Drinking & Driving ... - Ian (Cape Town)
Unfortunate to read that one of the regulars has been caught.
Also, TerryB, the "there but for the Grace of God" remark rings true.
Living in a land where D&D is a commonplace event (yes, even I'm over the limit on occasions) I'll throw in my tuppence worth...

I'm sorry that the young man got nicked, but hopefully he will now be a better driver because of it, and will NEVER DO IT AGAIN!

I wonder how many serial d&d'ers, who never get caught, end up killing folk, whereas the short, sharp shock would stop then doing so for ever.
Drinking & Driving ... - Slice
Like many, I drove when over the limit many times when younger. I used to rationalise this by the fact that I lived in the middle of nowhere so what where the chances of being caught or causing an accident.

Then a good friend did get caught and lost his licence and soon after, as he had a 20 mile drive to work, his job. Depression set in and got to the point where his girlfriend decided she had had enough. Then was caught (twice) driving whilst banned, so the ban was extended. About 18 months after the start of all this he committed suicide probably due to a combination of things, but this episode must have been part of the problem.

An extreme outcome perhaps, but all the above is true.

I was lucky. I never got caught and never hurt anyone.

I realised during this time (entirely selfishly) how much I had to potentially lose and since then, no D&D at all. Simply isn't worth the possible consequences.
Drinking & Driving ... - BrianW
IMHO the UK is too quick to impose bans.
Most other European countries impose fines with no ban unless an offence (d + d plus many others) is really serious.

Loss of licence, plus perhaps job, for a single indiscretion, often a first offence, is too draconian. The effects can, as described above, be far out of proportion to the damage caused.

Licence loss for medical reasons may be equally devastating, as evidenced by the discovery of a hanged suicide by my daughter earlier this year. The reason was being told to stop driving due to Parkinsons disease.
Drinking & Driving ... - Clear Spot
o.k - people still do it and some get caught. My impression is that D&D'ing (at least in the U.K.) has become socially unacceptable. When I were a lad (?) we didn't bother much (and yes I was lucky to not get caught or worse), but now my kids and their friends just won't consider driving after just one drink. Can't say the same of some acquaintances of my generation though.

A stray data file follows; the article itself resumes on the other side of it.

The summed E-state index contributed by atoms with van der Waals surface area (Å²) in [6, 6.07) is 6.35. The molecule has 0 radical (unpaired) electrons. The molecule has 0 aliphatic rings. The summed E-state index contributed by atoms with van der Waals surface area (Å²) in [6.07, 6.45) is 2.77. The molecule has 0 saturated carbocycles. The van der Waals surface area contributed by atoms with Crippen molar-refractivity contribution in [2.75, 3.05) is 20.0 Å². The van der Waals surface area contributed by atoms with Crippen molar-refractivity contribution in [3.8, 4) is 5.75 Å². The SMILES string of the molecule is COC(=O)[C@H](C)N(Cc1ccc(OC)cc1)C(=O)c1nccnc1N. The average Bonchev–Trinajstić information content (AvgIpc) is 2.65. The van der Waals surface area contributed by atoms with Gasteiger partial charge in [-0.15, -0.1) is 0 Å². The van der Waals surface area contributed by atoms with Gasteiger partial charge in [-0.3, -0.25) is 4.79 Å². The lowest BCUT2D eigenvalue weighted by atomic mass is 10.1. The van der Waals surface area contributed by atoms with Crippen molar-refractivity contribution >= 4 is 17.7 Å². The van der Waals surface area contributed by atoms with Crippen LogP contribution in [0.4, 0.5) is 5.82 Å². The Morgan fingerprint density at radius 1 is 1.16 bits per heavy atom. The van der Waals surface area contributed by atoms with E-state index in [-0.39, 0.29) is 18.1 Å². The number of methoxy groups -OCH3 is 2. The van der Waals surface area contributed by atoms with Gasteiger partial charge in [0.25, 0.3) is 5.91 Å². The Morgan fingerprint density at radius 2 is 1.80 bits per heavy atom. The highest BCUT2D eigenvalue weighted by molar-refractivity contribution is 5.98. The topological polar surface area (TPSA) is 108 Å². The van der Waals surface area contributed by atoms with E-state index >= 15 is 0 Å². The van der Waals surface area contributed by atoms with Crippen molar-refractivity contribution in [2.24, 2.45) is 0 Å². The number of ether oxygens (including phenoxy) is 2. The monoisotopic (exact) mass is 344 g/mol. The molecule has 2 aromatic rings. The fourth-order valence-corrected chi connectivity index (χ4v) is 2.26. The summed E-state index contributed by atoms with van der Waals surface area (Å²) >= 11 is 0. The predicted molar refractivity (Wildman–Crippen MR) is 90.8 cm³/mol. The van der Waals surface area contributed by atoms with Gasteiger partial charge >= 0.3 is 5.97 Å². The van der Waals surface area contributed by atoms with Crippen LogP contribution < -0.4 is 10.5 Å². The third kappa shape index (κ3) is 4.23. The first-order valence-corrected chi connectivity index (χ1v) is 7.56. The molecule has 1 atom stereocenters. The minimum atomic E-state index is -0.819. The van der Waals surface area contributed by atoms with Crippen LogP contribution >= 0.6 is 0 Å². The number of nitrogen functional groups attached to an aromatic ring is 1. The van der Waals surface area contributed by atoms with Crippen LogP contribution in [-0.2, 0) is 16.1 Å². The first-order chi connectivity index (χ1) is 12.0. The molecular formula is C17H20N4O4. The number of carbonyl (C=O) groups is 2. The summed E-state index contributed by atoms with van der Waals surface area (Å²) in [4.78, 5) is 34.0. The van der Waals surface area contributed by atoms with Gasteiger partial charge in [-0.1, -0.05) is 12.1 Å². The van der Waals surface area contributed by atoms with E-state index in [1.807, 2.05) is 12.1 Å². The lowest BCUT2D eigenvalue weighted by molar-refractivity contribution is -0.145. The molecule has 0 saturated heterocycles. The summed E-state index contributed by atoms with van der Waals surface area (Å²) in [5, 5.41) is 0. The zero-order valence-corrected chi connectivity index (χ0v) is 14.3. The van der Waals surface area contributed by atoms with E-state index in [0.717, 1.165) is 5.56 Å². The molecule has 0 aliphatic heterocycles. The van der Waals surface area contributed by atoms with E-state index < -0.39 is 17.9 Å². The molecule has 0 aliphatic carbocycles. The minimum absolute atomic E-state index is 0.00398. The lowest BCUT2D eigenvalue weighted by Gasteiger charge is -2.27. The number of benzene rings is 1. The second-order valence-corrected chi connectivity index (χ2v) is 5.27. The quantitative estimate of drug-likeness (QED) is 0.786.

Drinking & Driving ... - Armitage Shanks{P}
Derby police have just opened a hotline, full of seasonal cheer, where one can ring up and give information about anybody who one thinks is, or might be intending, to drink drive. Bearing in mind the number of hoax calles there were during the recent fire strikes one wonders what scope this gives for more mischief making? I also wonder if the police will be as keen to spend manpower staking out the homes of known burglars, paedophiles, fag and booze runners and other low lifes! Probably not! They also revealed that over 8000 people were stopped and tested last year and of these 114 were under the influence of drink/drugs or refused a test. Is 114 out of 8000 tests, taken at random and presumably not at accidents in all cases, a worthwhile expenditure of scarce resources? Drink/driving is socially unacceptable and rightly so but so are mugging, burglary, assault and firearms offences; what efforts are being made to control these, 12 months a year, never mind at Xmas? Not a lot in the East Midlands!
Drinking & Driving ... - BrianW
I get the impression that the route I use through north London has as much a drug and drive problem as a drink and drive one.

Arrest rates for drugged driving are much lower though. Much more chance of being stopped down the road from a country pub than down Camden High Street!
Drinking & Driving ... - CM
I think that there is a big difference between being a little over the limit and being 2 to 3 times over. I am not condoning D&D and the limit in place is a sensible one. Some are uncareful and get caught when they creep over the limit but it is those that blatantly disregard the limit who should really have the book thrown at them.

Having said that, the limit is there and it should not be too hard to keep to it. If in doubt.....

I don't mean to be pious as having worked and lived in Bordeaux the amount of D&D is (or rather was) very worrying.
Drinking & Driving ... - Dave N
Not condoning DD, but I find it a little strange that you can be done for an offence that you don't necessarily know you've committed. Sure if you can't stand up you can be reasonably sure you're over the limit. But what about the morning after? How can you tell if you are over the limit. You have 4 pints up till 11.00pm, go to bed, next morning at what point are you fit again? 9.00am? 10.00am? How can you tell as we have no way of testing ourselves. You know if you're speeding or parking on a yellow line, but no way on earth can you tell when you're below the limit again.
Drinking & Driving ... - mark
Hey Ho the season of christmas cheer is upon and in Halton we are all eagerly looking forward to the annual christmas police terror where they set up roadblocks on certain roads and stop vehicles for "tyre and light checks" culminating in the production of a breatherlyser into which all those stopped are invited to blow.

The average number of officers at each road block is 6 and I suppose the point is "we are here so don,t D&D" but last year after stopping over 6 thousand vehicles the figure for those prosecuted didnt even reach double figures.

Have'nt they worked out from these figures that the proportion of those commiting an offence of they type they are trying to detect is miniscule and that their less than 10% burglary clear up rate might in some way be linked.

as ever

Drinking & Driving ... - Obsolete